When universal coverage was achieved in 2002, two out of three public health insurance schemes in Thailand, Social Health Insurance (SHI) and Universal Coverage (UC), applied a capitation contracting model for paying healthcare providers while the Civil Servants Medical Benefit Scheme applied a fee for service reimbursement model for outpatient care, and conventional Diagnostic Related Group (DRG) with global budget for inpatient services. The very low prevalence of financially catastrophic health expenditure in Thailand reflects the capacities of public health insurance schemes to protect their members against financial risk from medical care costs. This study assessed the SHI and UC schemes in three dimensions: the purchasers’ capacity to manage and enforce contracts, the provider’s responses to such contracts, and the impact on patients in terms of access to and use of health services and financial risk protection.
In addition to capitation and global budget with DRG payment methods, the separate fee schedule and adequate payment for high cost services centrally managed by SSO and NHSO supported the schemes in providing adequate financial risk protection to SHI and UC members. A clear policy direction on equitable access to essential health services from health insurance purchasers, a comprehensive benefit package, and an active purchasing function based on evidence and clinical monitoring capacities were important foundations for successful financial risk protection.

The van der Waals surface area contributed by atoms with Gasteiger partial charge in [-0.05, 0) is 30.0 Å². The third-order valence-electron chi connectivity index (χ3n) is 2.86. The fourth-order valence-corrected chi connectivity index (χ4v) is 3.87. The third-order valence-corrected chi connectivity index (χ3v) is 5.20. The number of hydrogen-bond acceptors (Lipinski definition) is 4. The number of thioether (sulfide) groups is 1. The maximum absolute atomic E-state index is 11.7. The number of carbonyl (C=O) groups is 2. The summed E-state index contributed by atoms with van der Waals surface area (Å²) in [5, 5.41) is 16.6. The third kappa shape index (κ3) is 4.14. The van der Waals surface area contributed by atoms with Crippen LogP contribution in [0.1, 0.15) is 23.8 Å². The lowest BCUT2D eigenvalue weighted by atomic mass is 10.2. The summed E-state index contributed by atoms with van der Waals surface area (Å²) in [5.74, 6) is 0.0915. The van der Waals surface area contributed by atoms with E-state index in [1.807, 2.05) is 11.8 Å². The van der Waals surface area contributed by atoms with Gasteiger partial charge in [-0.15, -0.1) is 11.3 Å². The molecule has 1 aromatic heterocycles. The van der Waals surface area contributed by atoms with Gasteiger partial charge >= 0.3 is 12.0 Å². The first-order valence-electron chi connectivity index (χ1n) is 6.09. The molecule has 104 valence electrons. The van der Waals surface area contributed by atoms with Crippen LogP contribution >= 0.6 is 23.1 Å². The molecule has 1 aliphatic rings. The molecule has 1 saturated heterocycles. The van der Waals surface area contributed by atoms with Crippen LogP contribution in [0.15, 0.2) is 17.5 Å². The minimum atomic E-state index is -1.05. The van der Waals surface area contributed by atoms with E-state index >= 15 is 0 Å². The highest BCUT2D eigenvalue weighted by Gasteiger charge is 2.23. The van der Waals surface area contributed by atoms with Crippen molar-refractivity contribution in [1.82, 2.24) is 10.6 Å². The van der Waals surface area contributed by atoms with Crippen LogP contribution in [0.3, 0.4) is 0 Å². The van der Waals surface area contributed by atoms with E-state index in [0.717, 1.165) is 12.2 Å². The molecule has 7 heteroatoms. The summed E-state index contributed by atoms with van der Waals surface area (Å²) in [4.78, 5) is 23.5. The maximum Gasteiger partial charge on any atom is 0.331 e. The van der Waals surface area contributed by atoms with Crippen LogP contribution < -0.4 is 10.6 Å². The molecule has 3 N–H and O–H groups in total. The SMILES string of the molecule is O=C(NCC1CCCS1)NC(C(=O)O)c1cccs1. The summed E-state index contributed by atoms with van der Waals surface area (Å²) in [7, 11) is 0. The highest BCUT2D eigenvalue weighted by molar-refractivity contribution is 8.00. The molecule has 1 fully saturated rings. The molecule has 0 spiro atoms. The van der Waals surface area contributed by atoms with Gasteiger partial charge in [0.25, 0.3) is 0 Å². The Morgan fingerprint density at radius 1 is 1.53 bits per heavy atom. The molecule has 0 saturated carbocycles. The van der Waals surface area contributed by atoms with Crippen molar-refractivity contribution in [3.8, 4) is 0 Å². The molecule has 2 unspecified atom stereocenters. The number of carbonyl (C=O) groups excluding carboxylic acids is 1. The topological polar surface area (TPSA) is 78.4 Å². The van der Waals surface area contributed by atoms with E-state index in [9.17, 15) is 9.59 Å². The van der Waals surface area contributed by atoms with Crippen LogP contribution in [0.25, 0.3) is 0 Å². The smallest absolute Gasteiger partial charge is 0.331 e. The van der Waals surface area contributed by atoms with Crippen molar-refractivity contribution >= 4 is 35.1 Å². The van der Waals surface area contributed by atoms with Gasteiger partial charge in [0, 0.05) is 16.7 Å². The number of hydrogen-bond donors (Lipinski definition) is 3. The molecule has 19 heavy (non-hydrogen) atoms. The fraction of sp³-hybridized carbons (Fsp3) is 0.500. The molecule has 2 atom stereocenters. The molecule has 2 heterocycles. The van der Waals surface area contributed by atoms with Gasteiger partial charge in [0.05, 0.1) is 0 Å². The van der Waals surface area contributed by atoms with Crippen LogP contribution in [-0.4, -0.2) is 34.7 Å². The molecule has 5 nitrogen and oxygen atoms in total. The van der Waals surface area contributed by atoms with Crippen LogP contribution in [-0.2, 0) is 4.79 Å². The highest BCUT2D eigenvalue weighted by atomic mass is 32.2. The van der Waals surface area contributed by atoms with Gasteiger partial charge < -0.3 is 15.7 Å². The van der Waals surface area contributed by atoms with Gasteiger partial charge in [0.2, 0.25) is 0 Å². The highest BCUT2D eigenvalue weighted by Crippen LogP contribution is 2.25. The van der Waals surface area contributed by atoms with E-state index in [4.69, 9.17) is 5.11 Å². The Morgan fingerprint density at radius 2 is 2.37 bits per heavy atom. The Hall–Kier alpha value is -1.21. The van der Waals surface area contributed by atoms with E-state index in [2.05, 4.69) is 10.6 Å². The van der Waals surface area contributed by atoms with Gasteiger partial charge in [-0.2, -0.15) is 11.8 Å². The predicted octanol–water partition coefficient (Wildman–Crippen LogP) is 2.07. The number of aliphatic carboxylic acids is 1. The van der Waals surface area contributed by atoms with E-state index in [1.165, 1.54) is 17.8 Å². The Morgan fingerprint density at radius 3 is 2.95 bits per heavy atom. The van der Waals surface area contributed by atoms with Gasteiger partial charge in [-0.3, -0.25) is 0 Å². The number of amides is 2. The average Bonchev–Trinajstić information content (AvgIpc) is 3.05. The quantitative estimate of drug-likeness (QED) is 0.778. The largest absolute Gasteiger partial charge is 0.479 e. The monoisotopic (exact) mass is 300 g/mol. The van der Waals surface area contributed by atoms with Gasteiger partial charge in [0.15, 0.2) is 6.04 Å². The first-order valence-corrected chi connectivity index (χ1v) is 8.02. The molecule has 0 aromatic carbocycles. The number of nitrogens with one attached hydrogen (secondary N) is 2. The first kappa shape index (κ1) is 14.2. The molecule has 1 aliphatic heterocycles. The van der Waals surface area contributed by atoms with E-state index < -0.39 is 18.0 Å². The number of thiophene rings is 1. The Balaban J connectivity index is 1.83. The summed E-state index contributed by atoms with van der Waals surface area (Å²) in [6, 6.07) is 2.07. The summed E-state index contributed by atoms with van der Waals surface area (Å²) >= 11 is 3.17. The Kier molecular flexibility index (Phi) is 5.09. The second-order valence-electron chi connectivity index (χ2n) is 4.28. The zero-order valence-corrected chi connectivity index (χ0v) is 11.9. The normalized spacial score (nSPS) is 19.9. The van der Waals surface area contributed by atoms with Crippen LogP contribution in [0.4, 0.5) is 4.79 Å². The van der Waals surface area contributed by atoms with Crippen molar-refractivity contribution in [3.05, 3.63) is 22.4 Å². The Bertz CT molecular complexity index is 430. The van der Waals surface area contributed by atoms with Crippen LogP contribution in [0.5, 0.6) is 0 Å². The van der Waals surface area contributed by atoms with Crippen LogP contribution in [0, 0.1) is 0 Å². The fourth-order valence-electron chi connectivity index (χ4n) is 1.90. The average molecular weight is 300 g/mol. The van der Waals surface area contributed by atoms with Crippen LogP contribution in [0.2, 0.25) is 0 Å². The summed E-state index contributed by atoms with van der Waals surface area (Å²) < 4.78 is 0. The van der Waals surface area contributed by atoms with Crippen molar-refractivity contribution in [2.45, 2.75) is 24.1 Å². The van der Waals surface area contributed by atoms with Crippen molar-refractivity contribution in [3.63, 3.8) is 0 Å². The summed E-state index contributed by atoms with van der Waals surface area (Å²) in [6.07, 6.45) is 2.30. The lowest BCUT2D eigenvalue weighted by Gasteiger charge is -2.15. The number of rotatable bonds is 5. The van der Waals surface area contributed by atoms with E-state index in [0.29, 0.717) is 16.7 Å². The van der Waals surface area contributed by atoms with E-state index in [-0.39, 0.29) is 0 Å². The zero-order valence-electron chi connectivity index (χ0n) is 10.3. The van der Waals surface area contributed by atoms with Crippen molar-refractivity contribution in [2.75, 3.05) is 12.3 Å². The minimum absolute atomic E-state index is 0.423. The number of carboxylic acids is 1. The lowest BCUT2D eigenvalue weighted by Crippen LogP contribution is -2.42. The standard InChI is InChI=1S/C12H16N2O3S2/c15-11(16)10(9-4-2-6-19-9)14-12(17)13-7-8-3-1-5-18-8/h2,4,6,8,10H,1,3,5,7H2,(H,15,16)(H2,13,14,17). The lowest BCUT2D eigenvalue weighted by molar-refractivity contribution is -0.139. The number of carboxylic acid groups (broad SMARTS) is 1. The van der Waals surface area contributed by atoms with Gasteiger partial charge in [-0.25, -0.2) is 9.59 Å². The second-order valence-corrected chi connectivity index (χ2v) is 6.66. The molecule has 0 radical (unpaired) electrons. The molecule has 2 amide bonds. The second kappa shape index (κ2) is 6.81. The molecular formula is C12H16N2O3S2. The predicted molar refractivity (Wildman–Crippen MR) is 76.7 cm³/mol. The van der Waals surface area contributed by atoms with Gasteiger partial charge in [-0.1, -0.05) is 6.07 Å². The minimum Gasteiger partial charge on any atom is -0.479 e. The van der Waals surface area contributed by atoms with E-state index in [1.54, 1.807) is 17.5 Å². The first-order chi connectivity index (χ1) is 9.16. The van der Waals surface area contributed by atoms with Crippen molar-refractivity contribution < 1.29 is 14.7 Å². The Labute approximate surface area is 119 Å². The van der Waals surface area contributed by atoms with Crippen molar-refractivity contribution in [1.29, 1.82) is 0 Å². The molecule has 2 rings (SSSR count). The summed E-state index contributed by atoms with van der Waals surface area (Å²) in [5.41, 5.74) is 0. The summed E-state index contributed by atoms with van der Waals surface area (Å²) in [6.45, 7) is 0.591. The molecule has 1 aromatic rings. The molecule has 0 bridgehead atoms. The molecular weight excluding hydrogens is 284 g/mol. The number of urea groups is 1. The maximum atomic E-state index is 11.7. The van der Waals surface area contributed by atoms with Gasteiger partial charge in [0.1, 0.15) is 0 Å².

Vongmongkol, V.; Patcharanarumol, W.; Panichkriangkrai, W.; Pachanee, K.; Prakongsai, P.; Tangcharoensathien, V.; Hanson, K.; Mills, A. Effectiveness of public health insurance schemes on financial risk protection in Thailand: the assessments of purchasers’ capacities, contractors’ responses and impact on patients. (2011) 38 pp.